We must give to the church.
Our then pastor, Ezekiel, was an ostentatious man. He had more than we had. But we still must always give him.
He came by often to visit us on evenings of weekdays. My father, a motorcycle rider then, would give him money to fuel his car.
He held a special night prayer session every month end for my family, usually on the 25th.
When my father changed job and started receiving his salary on the 6th, this night prayer session was moved to 7th of every month.
There was a day he came to pray for my mom who was sick. In the confusion my dad forgot to give him his fuel money. He waited outside till the bus called to take my mom to the hospital arrived.
I thought he’d gone. We all did.
‘Pastor, you are still here?’ my father asked him when we got outside.
‘Yes, Brother Patrick, there is no fuel in my car.’
‘Oh,’ my father said, apologetic. He dipped into his pocket and brought out some Naira notes. He gave him and only then did Pastor Ezekiel enter his car to drive home.
Pastor Ezekiel lived fairly comfortable. But there were many among his congregation who knew not what comfort was.
They managed to survive.
Yet they still paid their tithes, sowed seeds and brought gifts for Mothering Sunday and Annual Harvest and Bazaar.
I stopped paying tithe during my NYSC. I realized I needed not to bother so much.
The church I attended then was a big one, much larger than the one I grew up attending.
But it was still usually the same message.
Donations for a new wing. Donations for a new car for pastor’s wife. Donations for a new house for pastor and his family.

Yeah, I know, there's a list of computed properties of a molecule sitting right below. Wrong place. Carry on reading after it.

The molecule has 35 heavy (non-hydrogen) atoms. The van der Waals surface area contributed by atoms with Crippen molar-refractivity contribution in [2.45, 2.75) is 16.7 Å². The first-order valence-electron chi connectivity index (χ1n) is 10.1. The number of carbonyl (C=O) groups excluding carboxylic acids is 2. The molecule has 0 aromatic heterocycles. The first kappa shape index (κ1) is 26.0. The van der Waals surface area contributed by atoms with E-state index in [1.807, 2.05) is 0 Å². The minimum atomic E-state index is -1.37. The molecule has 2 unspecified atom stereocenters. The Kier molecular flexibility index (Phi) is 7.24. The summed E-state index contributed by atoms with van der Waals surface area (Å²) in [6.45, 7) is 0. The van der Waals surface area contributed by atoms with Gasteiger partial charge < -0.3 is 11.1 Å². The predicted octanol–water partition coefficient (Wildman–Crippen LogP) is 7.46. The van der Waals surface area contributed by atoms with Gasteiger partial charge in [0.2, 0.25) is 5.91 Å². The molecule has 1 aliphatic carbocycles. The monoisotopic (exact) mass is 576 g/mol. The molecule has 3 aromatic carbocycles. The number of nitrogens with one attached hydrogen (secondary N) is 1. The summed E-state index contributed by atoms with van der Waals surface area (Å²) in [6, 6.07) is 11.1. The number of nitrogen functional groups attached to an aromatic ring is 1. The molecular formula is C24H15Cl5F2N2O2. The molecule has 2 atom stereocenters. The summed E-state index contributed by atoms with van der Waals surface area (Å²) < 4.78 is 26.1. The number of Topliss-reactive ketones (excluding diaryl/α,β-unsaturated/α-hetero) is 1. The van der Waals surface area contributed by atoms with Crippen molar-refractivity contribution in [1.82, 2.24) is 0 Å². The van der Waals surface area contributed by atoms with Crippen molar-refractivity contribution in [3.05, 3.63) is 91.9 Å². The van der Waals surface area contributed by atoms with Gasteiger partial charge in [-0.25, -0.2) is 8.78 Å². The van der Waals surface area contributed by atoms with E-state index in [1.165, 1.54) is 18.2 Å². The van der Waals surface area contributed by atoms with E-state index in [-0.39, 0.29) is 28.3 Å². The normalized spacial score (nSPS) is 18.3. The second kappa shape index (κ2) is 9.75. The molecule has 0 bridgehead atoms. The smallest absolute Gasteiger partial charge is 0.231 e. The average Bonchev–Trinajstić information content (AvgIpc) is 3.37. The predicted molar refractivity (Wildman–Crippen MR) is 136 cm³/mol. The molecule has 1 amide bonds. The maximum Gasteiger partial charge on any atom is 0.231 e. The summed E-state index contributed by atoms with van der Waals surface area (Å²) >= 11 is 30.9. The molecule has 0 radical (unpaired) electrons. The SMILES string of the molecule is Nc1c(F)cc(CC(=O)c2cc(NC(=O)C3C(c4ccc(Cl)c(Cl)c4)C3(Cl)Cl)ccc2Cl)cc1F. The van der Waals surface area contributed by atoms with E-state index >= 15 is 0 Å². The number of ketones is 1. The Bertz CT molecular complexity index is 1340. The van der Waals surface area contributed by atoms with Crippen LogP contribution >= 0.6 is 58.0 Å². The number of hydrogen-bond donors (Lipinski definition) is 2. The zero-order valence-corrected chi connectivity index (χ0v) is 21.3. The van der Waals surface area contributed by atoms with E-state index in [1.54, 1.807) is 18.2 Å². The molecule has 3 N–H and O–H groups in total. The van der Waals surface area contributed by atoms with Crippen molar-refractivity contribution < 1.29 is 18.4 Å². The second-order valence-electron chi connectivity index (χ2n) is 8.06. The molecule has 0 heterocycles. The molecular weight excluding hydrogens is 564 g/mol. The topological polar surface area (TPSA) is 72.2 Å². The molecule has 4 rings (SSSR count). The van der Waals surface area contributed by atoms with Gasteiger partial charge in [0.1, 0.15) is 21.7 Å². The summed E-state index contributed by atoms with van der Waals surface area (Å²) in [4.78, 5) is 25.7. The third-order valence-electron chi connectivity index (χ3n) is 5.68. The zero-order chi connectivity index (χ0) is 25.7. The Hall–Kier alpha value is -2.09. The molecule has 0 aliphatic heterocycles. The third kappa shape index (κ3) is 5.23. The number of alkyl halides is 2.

When I started work, I realized the church had not really given me anything free of charge. The pastor’s prayers and blessings he gave in exchange for my tithes, offerings, seed of faith, special counselling fees, etc.
I liked to follow the news about men of God, the men I termed good and always aspired to be like.
But over time, I began to realize their stories all seem blandly similar: TD Jakes and his mega mansion, CA Dollar and his Rolls-Royces, Oyedepo and his private jets, Oritsejafor and his diamonds.
The upcoming ones continued to steal and rape their way through.
Everything changed for me when I learned that Warren Buffet, an atheist, had given 99% of his wealth to charity.
If my parents had been rich enough, I would have gone overseas to study, just like my pastor’s kids now do.
But then I realized also I couldn’t even afford to go to Covenant University, a church-owned university here in Nigeria, my country.
The fees were ridiculously high.
I began to read, not about men of God now, but just about good men. I realized knowing God doesn’t equate being good, and that good men can be found anywhere.
I read touching stories of people who could have been billionaires today if not for their philanthropic endeavours.
I learned that Mark Zuckerberg takes home $1 a year and needed not to wear designer suits and diamond jewellery like Pastor Jakes. He was comfortable in his blue T-shirt and smiles.
I learned it was non-believers that first signed The Giving Pledge, a campaign to encourage the wealthiest people in the world to make a commitment to give most of their wealth to philanthropic causes.
I realized there are many men out there that have been good without God.
With this knowledge, I became better. I stopped aspiring to become anyone, because even the people that preach to me about Christ are not living Christ-like.
I stopped listening to people who don’t practise what they preach.
I began to disassociate myself from hypocrites.
I learned tolerance and acceptance, but most importantly, slowness to judge.
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